|Tokyo Tachikawa, Cinema City / CINEMA TWO. photo by Dick Thomas Johnson|
These two lessons are: the meaning of training itself and embracing fear. I will explain what the Godan test teaches about these things, but first why do we need to be taught these lessons at all?
The Godan test is an instant in time, but it echoes forward and backward. All the days leading up to that instant and all the training after. Which is longer? These two challenges will continue to confront us before and after. So what has changed?
For the first lesson, let's look at a common problem for both pre and post Godan students:
People lose their passion for training. If you have trained for a long time, you probably have achieved some of the goals you originally set out to achieve. Maybe one of those goals was passing Godan. If you achieve your goals you are left with only questions like:
So now what? Do you keep going to class? What if everything you're being taught feels repetitive or you've already seen it? Maybe class feels like a chore. Training used to be fun, now it's become boring.But training hasn't really changed... your dreams have. And your dreams are now too small.
Another serious problem for both pre and post Godan is fear:
Fear leading up to Godan is maybe about the test itself. But actually fear shows up long before that. Fear is a dream killer. It is the silent inner voice that pushes away our passions to seek safety that doesn't exist. Your goals for training are overcome by doubt and you never have the chance to get bored in class because you stop going!
Many people never make it to Godan because they were overcome by fear of this type.
And after Godan? Well, the same insecurities and doubt may be strengthened by a feeling that test was no big deal or was fake somehow. You forget what really happened in that moment. It is very easy to re-frame an instant in time when you have the rest of your life to reflect on it.
So what does the Godan teach us about these two things? The test is like a mirror. If you don't already know, training is often a good mirror for life… so I can pretend to be your life coach for a moment. Don't worry, I won't take advantage of my self appointed authority.
Leading up to the Godan and right after is a great time to reassess training in general. If your goals are too small, training becomes boring. Why are you training? If you don't know now, you knew why when you started. But the goals you started with are too small. You have grown and changed. You need bigger dreams.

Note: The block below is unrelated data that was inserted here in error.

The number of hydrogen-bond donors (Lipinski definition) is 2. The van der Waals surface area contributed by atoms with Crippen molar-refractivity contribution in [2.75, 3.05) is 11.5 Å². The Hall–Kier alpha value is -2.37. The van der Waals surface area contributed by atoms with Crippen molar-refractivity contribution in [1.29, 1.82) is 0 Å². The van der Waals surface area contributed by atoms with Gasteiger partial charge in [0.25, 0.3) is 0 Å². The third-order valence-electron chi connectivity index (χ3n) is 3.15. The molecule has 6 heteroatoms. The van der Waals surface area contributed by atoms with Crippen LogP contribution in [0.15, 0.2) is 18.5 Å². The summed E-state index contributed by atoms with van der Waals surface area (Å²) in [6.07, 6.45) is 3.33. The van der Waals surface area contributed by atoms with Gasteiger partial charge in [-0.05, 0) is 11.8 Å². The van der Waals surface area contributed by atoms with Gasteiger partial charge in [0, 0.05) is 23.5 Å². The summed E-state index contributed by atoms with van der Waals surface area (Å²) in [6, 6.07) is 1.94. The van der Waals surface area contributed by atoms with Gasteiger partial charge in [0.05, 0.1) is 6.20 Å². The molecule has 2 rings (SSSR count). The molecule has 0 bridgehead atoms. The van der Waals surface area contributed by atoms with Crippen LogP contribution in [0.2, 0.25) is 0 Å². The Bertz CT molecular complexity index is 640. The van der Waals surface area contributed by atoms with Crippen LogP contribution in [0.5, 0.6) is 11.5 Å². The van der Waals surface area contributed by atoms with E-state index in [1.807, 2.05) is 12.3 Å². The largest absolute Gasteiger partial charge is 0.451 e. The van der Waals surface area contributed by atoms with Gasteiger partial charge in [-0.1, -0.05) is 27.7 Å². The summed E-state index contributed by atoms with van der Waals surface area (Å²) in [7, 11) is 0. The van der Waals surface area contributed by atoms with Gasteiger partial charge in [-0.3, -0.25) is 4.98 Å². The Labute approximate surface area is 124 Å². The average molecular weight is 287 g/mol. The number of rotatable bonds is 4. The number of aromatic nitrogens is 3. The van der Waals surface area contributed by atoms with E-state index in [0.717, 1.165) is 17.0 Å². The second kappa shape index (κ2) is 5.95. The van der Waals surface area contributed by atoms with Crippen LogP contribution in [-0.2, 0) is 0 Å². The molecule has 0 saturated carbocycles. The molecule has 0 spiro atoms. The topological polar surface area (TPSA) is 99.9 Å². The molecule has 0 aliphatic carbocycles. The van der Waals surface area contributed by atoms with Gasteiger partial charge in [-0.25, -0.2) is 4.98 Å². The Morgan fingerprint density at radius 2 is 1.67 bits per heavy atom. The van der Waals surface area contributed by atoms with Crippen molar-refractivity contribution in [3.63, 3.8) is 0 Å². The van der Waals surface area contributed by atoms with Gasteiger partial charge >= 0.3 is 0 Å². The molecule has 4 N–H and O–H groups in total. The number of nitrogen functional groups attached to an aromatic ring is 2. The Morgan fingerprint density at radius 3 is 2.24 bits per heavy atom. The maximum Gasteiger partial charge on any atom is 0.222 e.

The way to get bigger dreams is to ask again, "Why are you training right NOW? If you don't know, or can't answer… you can look at your life. What problems in your life does training help you with? What do you think it could help you with?
The Godan contains infinity in that moment. If you can't find big dreams there, then you must revisit that instant.
You can find in that instant of the Godan a new reason to go to class. And your attention in class will change to reflect this new focus. A strange thing will then happen: a blast of new ideas and secrets from training will appear. You will sheepishly realize they were always there, you just could not see them.
Training will be fresh and new again.
Embracing fear is another lesson connected to the Godan. You must shine a light on your fear. Look at it directly. If you don't it feels much bigger. Give fear permission to have it's way with you. (you might want to do this in private). Fear passes quickly when you allow it passage. This is the secret: open yourself to fear.
After it is gone, notice what it did to you. Are you still intact? This is an odd feeling from the Godan test. When it is over you are left only with yourself. For some people this echoes on for a while… If that happens you probably need that time with yourself.
Here is one lesson from the Godan that can take you far beyond Godan: Thoughts have speed; passing the test requires no thoughts.